By Heidi E. Danzl (trans. Kristy Henderson)
The Alps can be considered a hot spot for climate change due to changing growing seasons and tree lines, species migration, more intense weather events, increased glacial melt, droughts, mudslides, avalanches, flooding, and the omnipresence of micro-technofossils. They are therefore well suited to teaching the Anthropocene and exploring its impacts. In the following, I sketch several ideas for teaching the Anthropocene based on existing cultural events, institutions, and practices within contemporary Alpine communities.
By Sigurd Bergmann
Once the coronavirus pandemic is over, we will wake up to a new society. Before everything gets better, however, everything will get worse—for a long time yet. We are faced with frightening images and stories of suffering in refugee camps, ill-equipped hospitals in poor countries, and the suffering of so many people across Europe.
By Jenia Mukherjee and Amrita Sen
Rapid shifts across nine planetary boundaries, including deforestation, loss of biodiversity, and climate change, have occurred as a result of the Anthropocene. As recent advances in research suggest, political, economic, and technocratic interests drive global development enterprises. “Capitalocene,” a word used frequently now, emphasizes the palpable connections between planetary transformations and the functioning of the capitalist machine.
By Dominic Hinde From around the age of 15, I think I had wanted to be a journalist, and in the pre-Amazon time before print publishing’s great data-driven reckoning I would go to the branch of the British book chain Waterstones in my local town and buy autobiographies and memoirs by foreign and war correspondents.
Workshop Report (8 April 2019, Vienna, Austria) Vienna Anthropocene Network, University of Vienna By Eugenio Luciano On 8 April 2019, the University of Vienna hosted the workshop “The Anthropocene: Challenging the Disciplines” organized by the recently established Vienna Anthropocene Network. The 12th floor Sky… Continue Reading “The Anthropocene: Challenging the Disciplines”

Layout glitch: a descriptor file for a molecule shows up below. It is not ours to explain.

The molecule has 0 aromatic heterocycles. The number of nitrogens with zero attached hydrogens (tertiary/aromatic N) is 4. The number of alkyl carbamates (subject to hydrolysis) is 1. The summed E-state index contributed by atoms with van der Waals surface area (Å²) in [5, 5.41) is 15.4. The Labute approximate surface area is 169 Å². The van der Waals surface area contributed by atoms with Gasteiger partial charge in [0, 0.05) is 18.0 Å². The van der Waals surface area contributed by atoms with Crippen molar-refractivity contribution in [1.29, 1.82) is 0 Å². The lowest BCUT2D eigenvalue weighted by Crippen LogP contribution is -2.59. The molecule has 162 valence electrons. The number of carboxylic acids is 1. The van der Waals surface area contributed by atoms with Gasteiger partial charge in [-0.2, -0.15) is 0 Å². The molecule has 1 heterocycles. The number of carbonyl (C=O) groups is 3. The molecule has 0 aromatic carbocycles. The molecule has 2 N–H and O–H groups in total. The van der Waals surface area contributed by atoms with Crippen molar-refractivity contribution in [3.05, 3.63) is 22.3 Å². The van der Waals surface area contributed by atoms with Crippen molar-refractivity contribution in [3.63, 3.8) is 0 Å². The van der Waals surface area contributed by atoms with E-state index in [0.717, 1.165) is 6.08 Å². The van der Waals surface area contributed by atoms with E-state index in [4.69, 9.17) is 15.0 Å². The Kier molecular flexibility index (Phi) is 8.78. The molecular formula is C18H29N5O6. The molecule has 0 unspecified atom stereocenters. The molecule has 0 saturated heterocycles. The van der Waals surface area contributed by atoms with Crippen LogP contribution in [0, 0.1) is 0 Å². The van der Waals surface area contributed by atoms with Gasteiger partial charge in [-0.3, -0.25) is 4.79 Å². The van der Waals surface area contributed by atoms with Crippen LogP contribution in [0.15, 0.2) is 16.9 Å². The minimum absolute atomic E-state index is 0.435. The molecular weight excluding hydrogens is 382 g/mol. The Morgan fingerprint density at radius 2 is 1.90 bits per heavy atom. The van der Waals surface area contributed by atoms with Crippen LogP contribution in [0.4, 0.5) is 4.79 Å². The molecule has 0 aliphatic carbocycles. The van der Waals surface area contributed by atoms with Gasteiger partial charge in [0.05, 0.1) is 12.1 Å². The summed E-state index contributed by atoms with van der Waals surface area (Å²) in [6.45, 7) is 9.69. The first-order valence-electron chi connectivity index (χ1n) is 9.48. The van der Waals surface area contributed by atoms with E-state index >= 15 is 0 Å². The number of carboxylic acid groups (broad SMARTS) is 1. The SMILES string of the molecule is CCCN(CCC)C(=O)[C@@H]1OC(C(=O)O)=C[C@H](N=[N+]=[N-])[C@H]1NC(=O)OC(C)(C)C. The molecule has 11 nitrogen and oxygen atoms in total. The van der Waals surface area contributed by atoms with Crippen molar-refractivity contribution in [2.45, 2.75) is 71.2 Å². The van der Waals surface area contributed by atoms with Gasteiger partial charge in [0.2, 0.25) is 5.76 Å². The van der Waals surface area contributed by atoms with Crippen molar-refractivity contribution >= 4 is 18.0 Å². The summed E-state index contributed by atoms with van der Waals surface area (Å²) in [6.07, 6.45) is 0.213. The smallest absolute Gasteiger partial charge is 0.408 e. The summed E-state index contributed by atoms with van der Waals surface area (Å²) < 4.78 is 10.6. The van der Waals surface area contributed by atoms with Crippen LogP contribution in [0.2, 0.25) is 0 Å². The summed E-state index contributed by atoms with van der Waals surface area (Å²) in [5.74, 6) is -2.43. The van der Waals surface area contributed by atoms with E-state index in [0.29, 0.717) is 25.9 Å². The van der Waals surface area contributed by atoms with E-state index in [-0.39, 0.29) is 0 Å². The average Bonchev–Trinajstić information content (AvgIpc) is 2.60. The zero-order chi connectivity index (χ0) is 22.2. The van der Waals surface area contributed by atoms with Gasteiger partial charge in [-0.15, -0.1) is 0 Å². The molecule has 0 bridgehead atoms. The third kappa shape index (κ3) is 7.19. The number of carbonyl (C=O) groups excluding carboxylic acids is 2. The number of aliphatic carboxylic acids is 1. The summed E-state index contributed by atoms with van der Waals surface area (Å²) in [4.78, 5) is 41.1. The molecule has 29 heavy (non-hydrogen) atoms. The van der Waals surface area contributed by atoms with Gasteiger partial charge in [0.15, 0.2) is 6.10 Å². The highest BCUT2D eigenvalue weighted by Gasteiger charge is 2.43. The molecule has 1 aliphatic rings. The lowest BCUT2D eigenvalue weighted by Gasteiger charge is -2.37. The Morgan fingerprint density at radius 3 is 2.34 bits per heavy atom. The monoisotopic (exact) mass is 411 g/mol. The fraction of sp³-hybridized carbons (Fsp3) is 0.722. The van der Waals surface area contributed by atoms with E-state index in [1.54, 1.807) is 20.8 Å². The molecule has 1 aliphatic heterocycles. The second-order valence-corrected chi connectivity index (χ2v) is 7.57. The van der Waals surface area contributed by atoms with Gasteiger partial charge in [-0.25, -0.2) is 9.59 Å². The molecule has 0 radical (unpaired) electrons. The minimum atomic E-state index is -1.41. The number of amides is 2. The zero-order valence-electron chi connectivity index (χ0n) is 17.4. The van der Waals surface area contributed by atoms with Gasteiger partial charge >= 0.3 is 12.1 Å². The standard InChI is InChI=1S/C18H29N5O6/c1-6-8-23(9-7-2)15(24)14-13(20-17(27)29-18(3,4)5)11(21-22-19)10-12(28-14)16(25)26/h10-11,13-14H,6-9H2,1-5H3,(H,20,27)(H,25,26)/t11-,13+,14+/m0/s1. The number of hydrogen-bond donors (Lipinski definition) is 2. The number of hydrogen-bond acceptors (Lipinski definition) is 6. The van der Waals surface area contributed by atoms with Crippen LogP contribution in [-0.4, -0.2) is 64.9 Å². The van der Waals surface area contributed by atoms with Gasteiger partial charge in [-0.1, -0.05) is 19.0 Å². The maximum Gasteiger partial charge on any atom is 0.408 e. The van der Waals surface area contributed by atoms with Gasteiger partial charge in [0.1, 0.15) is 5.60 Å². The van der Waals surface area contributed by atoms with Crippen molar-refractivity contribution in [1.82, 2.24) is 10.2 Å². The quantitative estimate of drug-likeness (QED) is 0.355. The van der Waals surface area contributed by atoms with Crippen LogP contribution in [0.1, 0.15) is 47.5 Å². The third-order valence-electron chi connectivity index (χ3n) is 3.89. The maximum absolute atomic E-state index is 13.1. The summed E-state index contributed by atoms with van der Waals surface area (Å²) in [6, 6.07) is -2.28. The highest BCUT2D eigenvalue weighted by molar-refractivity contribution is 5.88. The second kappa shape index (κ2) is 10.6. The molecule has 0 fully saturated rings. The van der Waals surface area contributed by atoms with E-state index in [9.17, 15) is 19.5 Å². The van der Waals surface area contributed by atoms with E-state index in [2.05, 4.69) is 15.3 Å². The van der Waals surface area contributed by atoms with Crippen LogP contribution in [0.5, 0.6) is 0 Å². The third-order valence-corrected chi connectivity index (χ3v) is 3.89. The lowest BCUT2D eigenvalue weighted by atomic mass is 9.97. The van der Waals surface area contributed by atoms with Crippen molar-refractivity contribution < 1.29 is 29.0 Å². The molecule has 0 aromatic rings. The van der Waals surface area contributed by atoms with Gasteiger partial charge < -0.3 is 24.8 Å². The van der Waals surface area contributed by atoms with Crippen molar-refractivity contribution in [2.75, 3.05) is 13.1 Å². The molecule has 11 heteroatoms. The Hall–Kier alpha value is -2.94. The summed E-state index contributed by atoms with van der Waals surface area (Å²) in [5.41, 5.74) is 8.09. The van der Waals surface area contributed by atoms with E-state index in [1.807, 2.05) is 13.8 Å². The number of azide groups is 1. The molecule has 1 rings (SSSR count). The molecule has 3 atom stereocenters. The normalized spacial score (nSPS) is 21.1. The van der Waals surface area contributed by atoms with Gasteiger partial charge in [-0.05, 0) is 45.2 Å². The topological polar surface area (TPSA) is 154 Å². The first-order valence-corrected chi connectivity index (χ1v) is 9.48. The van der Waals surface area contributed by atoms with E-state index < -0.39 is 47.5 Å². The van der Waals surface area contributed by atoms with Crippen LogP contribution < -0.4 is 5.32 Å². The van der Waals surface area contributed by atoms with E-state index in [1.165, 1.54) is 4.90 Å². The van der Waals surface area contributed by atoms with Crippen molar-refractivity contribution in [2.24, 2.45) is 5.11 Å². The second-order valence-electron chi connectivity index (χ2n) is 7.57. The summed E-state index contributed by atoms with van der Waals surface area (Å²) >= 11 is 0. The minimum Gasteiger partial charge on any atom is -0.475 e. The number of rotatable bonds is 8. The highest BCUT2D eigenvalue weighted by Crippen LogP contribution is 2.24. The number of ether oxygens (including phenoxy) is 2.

MCTS-Forum Workshop Report (17 November, 2018, Munich) By Nika Pitkänen In November 2018, the Munich Center for Technology in Society (MCTS) of the TUM, the Rachel Carson Center (RCC) of the LMU, and Hochschule für Film und Fernsehen (HFF) hosted an interdisciplinary Workshop titled… Continue Reading “Ecologizing Urban Ontologies in the Anthropocene”
On 15 February, the RCC played host to a poster exhibition on ecocriticism. Master’s-level students working with Dr Felicitas Meifert-Menhard from LMU Munich’s English department had spent a semester learning about the wide reach and application of reading literary texts ecologically—not just contemporary texts… Continue Reading “Snapshot: Ecocritics Welcome Here!”
Workshop Report: Anthropocene and Citizen Science: Evidence Gained through the “Opening-up” of Academic Knowledge Production? (19–20 July 2018, Munich) By Fabienne Will *Photos courtesy of author In July 2018, the Deutsches Museum hosted a workshop organized by the two projects Evidence Practices at the… Continue Reading “Anthropocene and Citizen Science”
Oceans, tourism development, geopolitics, Anthropocene, and much more during the 2018 summer semester at the Rachel Carson Center. Would you like to keep up to date with our latest Lunchtime Colloquia? Then follow us by subscribing to our Rachel Carson Center Youtube Channel for new (and… Continue Reading “LUNCHTIME COLLOQUIA, SUMMER 2018”
This post was originally published by Radical Hope: Inspiring Sustainability Transformations Through our Past | A Group-Sourced Syllabus. It is reposted here with permission. The project is the outcome of a workshop organized by the Rachel Carson Center and the University of Texas, Austin, in… Continue Reading “The Radical Hope Syllabus 2018”